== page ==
(ATF) Bitcoin fell by over 15% before recovering some ground to $56,100 by late on Sunday April 18. The digital currency had been as low as $51,500 at one point in the day, or over 20% below the record of almost $65,000 seen last week just ahead of the direct listing on Nasdaq of Coinbase, the cryptocurrency exchange.
There was no single reason for the sharp fall in bitcoin, leading to speculation that a power blackout in China’s Xinjiang region was affecting computers used to mine for new bitcoins. There were also unconfirmed reports that US regulatory authorities are about to take action to limit money laundering via digital assets.
Some investors thought that bitcoin had simply risen too fast last week in the optimism surrounding the Coinbase listing and another sign that cryptocurrency trading is going mainstream.
“With hindsight it was inevitable. Markets got too excited around Coinbase direct listing. (Futures) basis blowing out, coins like BSV, Ripple and Dogecoin pumping. All were signs that the market got too one way. We will be fine in the medium term as institutions (are) coming to the space,” former Goldman Sachs partner and current head of fund Galaxy Digital Michael Novogratz tweeted on Sunday April 18.
“In the shorter term we will need to rebuild a trading base. Market damage doesn’t heal overnight. Good luck out there,” Novogratz said in a follow up tweet.
In another demonstration of the move by cryptocurrencies into the mainstream, Novogratz had announced on Friday April 16 that Michael Daffey, a former co-head of equities at Goldman who recently left the bank, is joining Galaxy Digital as a senior adviser and chair of its board.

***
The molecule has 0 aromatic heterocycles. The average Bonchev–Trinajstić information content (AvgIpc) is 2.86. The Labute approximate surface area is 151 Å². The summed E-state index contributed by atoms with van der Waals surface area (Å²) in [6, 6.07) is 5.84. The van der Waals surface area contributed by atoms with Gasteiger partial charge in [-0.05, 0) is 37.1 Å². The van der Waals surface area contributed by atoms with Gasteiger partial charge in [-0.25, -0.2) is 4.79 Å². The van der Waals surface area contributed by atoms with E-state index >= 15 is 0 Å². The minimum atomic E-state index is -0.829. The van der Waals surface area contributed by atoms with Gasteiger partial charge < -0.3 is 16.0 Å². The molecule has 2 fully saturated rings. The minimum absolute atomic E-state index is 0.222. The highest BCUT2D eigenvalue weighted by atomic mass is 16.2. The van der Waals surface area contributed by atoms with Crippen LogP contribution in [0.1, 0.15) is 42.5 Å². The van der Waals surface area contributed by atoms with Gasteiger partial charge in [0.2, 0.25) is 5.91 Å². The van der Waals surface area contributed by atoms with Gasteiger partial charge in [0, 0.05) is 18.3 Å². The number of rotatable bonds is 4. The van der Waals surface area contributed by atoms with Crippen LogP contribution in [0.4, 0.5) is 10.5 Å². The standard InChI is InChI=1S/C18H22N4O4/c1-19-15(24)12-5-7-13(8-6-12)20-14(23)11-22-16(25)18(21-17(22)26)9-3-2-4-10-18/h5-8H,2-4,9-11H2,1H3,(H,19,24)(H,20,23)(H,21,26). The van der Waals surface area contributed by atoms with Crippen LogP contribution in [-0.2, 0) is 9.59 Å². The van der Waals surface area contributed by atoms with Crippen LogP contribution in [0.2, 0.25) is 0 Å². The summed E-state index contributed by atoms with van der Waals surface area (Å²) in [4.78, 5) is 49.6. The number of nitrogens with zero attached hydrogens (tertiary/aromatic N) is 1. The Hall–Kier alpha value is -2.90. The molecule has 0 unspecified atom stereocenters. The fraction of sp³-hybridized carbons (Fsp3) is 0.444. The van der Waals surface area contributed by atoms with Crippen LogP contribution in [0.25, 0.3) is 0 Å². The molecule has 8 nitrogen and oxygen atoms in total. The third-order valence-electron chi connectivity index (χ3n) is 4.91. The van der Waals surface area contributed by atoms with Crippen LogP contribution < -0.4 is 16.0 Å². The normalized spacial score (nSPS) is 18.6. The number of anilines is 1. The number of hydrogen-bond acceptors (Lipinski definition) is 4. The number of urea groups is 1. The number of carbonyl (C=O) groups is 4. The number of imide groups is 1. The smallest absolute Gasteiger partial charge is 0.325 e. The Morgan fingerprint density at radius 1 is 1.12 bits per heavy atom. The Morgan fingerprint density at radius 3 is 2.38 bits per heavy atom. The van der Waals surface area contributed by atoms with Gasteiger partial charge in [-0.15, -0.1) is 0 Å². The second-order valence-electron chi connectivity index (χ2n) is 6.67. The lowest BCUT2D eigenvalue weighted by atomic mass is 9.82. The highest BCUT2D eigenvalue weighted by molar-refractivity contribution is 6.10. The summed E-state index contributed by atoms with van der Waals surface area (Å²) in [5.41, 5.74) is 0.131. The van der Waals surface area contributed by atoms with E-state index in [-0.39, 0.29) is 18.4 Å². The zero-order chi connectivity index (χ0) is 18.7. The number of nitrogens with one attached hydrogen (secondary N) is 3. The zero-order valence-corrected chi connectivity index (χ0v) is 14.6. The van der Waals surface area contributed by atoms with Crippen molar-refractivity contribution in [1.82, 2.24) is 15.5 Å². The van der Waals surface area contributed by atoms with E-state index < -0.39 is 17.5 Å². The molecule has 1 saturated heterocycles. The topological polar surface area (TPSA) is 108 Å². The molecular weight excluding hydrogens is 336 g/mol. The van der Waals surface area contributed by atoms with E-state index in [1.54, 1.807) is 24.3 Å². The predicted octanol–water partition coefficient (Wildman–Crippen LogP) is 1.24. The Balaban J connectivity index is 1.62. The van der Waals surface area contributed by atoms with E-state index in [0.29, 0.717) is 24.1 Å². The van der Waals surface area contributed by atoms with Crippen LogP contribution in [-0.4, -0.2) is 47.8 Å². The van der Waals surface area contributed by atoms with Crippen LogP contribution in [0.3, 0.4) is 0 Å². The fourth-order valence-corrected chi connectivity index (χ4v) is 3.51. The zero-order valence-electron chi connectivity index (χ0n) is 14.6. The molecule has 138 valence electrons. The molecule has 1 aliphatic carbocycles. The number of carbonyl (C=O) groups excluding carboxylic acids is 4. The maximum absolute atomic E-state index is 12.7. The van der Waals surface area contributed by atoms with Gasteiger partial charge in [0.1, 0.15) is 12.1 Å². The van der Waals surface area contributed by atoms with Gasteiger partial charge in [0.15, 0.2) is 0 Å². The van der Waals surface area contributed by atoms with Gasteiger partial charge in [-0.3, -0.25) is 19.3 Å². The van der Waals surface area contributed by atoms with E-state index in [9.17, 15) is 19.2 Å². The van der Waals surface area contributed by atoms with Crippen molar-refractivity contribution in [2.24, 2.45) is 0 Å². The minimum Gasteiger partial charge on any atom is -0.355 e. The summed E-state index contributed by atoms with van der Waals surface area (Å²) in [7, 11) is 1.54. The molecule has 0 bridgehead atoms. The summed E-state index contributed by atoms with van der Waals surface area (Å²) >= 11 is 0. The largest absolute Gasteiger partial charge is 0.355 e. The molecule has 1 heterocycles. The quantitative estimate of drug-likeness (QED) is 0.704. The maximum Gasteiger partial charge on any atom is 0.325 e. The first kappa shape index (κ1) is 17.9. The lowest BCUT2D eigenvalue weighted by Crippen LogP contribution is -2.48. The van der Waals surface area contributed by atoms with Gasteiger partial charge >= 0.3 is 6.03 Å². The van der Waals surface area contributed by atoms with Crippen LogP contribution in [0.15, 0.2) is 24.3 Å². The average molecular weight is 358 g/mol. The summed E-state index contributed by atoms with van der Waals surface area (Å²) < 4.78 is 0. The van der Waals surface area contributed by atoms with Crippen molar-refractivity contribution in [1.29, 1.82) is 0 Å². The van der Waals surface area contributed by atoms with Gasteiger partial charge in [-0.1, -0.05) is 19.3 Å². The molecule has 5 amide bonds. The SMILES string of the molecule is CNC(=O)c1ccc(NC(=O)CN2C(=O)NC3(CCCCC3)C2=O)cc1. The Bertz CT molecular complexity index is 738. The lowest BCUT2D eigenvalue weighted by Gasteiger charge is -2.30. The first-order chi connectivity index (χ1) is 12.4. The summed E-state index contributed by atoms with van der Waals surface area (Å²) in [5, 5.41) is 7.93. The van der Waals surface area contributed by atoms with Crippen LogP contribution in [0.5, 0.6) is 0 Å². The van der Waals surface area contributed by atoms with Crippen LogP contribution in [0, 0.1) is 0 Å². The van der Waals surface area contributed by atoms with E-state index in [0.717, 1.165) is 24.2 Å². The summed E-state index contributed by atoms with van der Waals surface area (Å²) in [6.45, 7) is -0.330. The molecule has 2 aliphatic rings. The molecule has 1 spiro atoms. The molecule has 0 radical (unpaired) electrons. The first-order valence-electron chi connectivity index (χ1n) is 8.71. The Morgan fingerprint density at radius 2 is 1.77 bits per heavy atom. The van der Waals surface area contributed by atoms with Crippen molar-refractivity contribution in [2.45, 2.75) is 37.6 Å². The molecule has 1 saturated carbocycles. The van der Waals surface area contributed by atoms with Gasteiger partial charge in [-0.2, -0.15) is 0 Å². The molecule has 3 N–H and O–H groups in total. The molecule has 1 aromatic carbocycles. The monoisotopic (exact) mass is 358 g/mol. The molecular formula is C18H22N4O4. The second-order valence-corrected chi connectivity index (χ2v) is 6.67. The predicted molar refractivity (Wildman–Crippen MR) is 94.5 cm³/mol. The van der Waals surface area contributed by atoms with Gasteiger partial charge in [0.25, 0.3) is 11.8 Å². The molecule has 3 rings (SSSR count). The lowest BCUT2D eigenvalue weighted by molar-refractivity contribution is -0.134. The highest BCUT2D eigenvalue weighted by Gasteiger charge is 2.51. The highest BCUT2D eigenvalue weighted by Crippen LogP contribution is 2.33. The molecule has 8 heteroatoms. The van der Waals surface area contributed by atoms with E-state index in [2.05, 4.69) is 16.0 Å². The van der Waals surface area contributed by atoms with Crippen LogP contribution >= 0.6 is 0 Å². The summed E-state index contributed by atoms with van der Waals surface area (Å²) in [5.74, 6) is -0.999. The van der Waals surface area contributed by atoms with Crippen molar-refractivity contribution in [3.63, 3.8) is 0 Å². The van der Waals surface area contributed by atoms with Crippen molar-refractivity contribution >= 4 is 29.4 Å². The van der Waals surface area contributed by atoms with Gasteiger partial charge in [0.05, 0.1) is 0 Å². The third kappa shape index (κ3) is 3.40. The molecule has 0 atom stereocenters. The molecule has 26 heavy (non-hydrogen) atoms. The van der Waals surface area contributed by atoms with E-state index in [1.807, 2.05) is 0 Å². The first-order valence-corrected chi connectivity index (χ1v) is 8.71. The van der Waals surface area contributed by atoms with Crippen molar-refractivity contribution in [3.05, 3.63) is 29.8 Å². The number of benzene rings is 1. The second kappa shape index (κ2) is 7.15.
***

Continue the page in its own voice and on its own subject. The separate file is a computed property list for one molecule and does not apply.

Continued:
Luke Sully, CEO at digital asset treasury specialist Ledgermatic, told Reuters that people "may have sold on the news of the power outage in China and not the impact it actually had on the network. The power outage does expose a fundamental weakness; that although the bitcoin network is decentralized, the mining of it is not.”
Some blockchain analysts on Twitter pointed to a sharp drop in the "hash rate" due to the outage.
The hash rate refers to the volatility index that measures the processing capacity of the entire bitcoin network, and it determines the power required by miners to produce new bitcoins.
"Typically shocks to hash rate do not cause price drops. A hash rate reduction slows transactions, which ironically makes it harder to move coins to exchanges for sale. The recent price drop is well within the bounds of typical volatility, it is noise not signal," said Edan Yago, co-founder at bitcoin-based decentralised finance protocol Sovryn.
The retreat in Bitcoin also came after Turkey’s central bank banned the use of cryptocurrencies for purchases on Friday.
Edward Moya, a senior market analyst at OANDA, said cryptocurrencies had been ripe for a pullback.
"The market has become overly aggressive and bullish on everything," Moya said. "It could have been any bearish headline that could have triggered this reaction."
Many cryptocurrency markets operate 24/7, setting the stage for price swings at unpredictable hours. Historically, retail and day traders have driven the moves.
Despite the sudden selloff, bitcoin is still up 90% so far in 2021, driven by its growing acceptance as an investment and a means of payment, accompanied by the rush of retail cash into stocks, exchange-traded funds and other risky assets.
The weekend sell-off may have been exacerbated by news that insiders in Coinbase including the CEO and chief financial officer sold large portions of their stock as the company listed, and this could combine with the bitcoin fall to put downward pressure on the exchange’s Nasdaq-listed shares on Monday April 19.